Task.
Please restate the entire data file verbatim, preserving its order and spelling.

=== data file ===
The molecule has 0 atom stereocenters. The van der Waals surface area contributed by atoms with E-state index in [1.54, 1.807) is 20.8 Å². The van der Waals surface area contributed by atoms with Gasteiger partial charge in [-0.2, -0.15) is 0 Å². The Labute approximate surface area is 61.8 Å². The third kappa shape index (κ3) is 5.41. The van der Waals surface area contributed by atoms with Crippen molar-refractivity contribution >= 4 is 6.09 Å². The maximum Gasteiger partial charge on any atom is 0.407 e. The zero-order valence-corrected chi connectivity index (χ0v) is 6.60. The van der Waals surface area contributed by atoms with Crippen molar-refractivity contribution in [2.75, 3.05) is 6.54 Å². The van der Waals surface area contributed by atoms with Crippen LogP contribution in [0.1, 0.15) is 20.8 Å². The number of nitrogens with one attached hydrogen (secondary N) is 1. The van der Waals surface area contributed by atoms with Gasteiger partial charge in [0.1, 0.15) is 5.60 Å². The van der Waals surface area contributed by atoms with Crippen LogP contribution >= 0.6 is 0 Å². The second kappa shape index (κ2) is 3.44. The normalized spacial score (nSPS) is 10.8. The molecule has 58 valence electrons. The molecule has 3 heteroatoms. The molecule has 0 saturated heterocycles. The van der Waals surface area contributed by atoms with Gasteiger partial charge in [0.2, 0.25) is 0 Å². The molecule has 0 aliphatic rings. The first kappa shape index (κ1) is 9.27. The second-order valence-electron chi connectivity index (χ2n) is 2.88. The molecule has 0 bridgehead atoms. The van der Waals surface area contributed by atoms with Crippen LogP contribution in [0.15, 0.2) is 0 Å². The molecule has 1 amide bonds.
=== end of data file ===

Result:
The molecule has 0 atom stereocenters. The van der Waals surface area contributed by atoms with E-state index in [1.54, 1.807) is 20.8 Å². The van der Waals surface area contributed by atoms with Gasteiger partial charge in [-0.2, -0.15) is 0 Å². The Labute approximate surface area is 61.8 Å². The third kappa shape index (κ3) is 5.41. The van der Waals surface area contributed by atoms with Crippen molar-refractivity contribution >= 4 is 6.09 Å². The maximum Gasteiger partial charge on any atom is 0.407 e. The zero-order valence-corrected chi connectivity index (χ0v) is 6.60. The van der Waals surface area contributed by atoms with Crippen molar-refractivity contribution in [2.75, 3.05) is 6.54 Å². The van der Waals surface area contributed by atoms with Crippen LogP contribution in [0.1, 0.15) is 20.8 Å². The number of nitrogens with one attached hydrogen (secondary N) is 1. The van der Waals surface area contributed by atoms with Gasteiger partial charge in [0.1, 0.15) is 5.60 Å². The van der Waals surface area contributed by atoms with Crippen LogP contribution >= 0.6 is 0 Å². The second kappa shape index (κ2) is 3.44. The normalized spacial score (nSPS) is 10.8. The molecule has 58 valence electrons. The molecule has 3 heteroatoms. The molecule has 0 saturated heterocycles. The van der Waals surface area contributed by atoms with Gasteiger partial charge in [0.2, 0.25) is 0 Å². The molecule has 0 aliphatic rings. The first kappa shape index (κ1) is 9.27. The second-order valence-electron chi connectivity index (χ2n) is 2.88. The molecule has 0 bridgehead atoms. The van der Waals surface area contributed by atoms with Crippen LogP contribution in [0.15, 0.2) is 0 Å². The molecule has 1 amide bonds.